“Those who have a ‘why’ to live can bear almost any ‘how.’” — Viktor Frankl
Last year I published Numbered, my 11th book in 7 years. I also wrote two complete manuscripts last year, and have a solid plan for this year’s writing schedule. But before I’d ever published a book, I had a wish to write a book. I kept a Post-It note on the side of my dresser with a drawing of a book and my name on it as the author. Every morning, that Post-It was the first thing I’d see.
I dreamed of writing a book someday. But as long as I kept that dream stationed on someday, the book was not being written. The dream felt out of reach. Writing a book seemed too hard, too big, too impossible. It took forever to finally muster up the courage to sit down and start writing. I kept track of my progress by word count. My goal was 50,000 words by the end of the month (those of you familiar with NaNoWriMo know what I’m talking about), which seemed like a huge number. However, I focused on my daily word count, aiming for 2,000 words each day (which would pad my number and allow me to finish early). The first day, I ended with 2,000 words. The next day, I had 4,000 words. By the end of the week, I had 14,000 words. That’s 14,000 more words than I had at the beginning of the week, and 14,000 words closer to my goal.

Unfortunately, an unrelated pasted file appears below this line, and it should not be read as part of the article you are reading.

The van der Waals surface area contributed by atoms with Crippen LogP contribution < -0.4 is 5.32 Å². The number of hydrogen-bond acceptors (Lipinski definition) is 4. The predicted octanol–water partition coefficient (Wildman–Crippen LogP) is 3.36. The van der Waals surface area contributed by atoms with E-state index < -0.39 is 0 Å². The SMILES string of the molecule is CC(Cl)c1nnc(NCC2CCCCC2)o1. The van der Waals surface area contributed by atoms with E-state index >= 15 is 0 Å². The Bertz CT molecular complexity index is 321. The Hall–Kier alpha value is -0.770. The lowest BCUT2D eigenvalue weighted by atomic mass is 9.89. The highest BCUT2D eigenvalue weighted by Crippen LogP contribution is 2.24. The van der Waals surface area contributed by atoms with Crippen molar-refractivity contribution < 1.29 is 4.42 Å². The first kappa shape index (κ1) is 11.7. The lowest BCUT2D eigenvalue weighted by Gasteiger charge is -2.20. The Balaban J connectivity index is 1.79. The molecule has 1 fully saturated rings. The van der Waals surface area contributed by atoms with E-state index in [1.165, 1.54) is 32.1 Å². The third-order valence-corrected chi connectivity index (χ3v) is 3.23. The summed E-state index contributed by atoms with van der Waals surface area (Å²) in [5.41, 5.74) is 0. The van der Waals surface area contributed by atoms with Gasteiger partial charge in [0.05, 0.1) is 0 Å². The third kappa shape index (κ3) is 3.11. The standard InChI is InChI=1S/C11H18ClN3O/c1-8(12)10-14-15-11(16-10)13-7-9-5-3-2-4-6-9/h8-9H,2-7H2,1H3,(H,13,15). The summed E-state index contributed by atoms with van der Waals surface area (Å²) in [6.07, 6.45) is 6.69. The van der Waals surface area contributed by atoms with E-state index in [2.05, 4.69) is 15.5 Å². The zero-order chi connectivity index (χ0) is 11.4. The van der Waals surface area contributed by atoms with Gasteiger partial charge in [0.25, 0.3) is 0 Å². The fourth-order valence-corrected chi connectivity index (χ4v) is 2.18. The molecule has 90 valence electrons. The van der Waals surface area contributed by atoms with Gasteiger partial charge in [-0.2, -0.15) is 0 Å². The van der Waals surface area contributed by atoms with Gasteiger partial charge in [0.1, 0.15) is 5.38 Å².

I finished that novel in 25 days, ending with a grand total of 75,000 words. This set the tone for my writing practice, and gave me a new way to look at goals.
However, I apparently forgot how to do this every time I approached my weight. Instead of setting small goals, I kept looking at the weight I used to be, lamenting the fact that I wasn’t there. By doing this, every small success would never be good enough — after all, you can’t lose 40 pounds in one week.
So here I am, starting another weight loss journey, but implementing a plan of attack in the same way I tackle my writing goals:
- Set a goal and visualize it
- Create smaller, more manageable goals, and then set your deadline.
- Celebrate small milestones.
- Take it one day at a time.
Here’s what this looks like:
Set a goal and visualize it.
Here is where you reach for the stars. What do you hope to accomplish? Losing a specific amount of weight? Writing a book? Hiking the Pacific Crest Trail? Becoming fluent in a foreign language? Going on your dream vacation? What does that look like? Think about yourself being this person or achieving this big goal. Hang photos or place symbols of this goal in random places around your house. Create a vision board or place a Post-It by your bed. Do whatever you need to do to see this is reality and not just a dream.
Create smaller, more manageable goals/set your deadline.